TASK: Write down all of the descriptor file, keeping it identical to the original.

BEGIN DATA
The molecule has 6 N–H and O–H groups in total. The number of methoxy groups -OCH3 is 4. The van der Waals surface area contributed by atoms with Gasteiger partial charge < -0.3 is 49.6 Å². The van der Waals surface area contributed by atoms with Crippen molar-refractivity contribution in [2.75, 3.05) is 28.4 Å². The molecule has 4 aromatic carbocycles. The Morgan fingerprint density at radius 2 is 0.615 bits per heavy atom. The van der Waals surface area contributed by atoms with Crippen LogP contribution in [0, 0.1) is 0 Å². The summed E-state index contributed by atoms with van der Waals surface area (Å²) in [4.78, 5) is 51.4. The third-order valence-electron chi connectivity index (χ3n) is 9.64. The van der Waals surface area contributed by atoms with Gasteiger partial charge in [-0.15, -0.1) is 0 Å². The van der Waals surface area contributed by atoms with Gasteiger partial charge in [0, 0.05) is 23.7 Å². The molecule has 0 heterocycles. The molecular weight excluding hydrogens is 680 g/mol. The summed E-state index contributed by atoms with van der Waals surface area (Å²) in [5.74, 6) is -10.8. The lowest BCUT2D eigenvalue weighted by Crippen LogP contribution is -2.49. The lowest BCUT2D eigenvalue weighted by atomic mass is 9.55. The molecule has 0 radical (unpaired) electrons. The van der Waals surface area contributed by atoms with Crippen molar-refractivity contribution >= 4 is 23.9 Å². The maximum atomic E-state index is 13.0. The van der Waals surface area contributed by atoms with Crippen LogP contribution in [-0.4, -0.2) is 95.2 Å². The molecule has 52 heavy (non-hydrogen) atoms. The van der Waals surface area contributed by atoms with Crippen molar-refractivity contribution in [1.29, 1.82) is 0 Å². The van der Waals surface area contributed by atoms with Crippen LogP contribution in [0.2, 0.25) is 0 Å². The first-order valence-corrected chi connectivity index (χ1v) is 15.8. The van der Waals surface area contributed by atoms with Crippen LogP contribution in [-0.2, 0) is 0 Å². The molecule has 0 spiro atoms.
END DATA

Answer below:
The molecule has 6 N–H and O–H groups in total. The number of methoxy groups -OCH3 is 4. The van der Waals surface area contributed by atoms with Gasteiger partial charge < -0.3 is 49.6 Å². The van der Waals surface area contributed by atoms with Crippen molar-refractivity contribution in [2.75, 3.05) is 28.4 Å². The molecule has 4 aromatic carbocycles. The Morgan fingerprint density at radius 2 is 0.615 bits per heavy atom. The van der Waals surface area contributed by atoms with Crippen LogP contribution in [0, 0.1) is 0 Å². The summed E-state index contributed by atoms with van der Waals surface area (Å²) in [4.78, 5) is 51.4. The third-order valence-electron chi connectivity index (χ3n) is 9.64. The van der Waals surface area contributed by atoms with Gasteiger partial charge in [-0.15, -0.1) is 0 Å². The van der Waals surface area contributed by atoms with Gasteiger partial charge in [0, 0.05) is 23.7 Å². The molecule has 0 heterocycles. The molecular weight excluding hydrogens is 680 g/mol. The summed E-state index contributed by atoms with van der Waals surface area (Å²) in [5.74, 6) is -10.8. The lowest BCUT2D eigenvalue weighted by Crippen LogP contribution is -2.49. The lowest BCUT2D eigenvalue weighted by atomic mass is 9.55. The molecule has 0 radical (unpaired) electrons. The van der Waals surface area contributed by atoms with Crippen molar-refractivity contribution >= 4 is 23.9 Å². The maximum atomic E-state index is 13.0. The van der Waals surface area contributed by atoms with Crippen LogP contribution in [-0.4, -0.2) is 95.2 Å². The molecule has 52 heavy (non-hydrogen) atoms. The van der Waals surface area contributed by atoms with Crippen molar-refractivity contribution in [1.29, 1.82) is 0 Å². The van der Waals surface area contributed by atoms with Crippen LogP contribution in [0.2, 0.25) is 0 Å². The first-order valence-corrected chi connectivity index (χ1v) is 15.8. The van der Waals surface area contributed by atoms with Crippen LogP contribution in [-0.2, 0) is 0 Å². The molecule has 0 spiro atoms.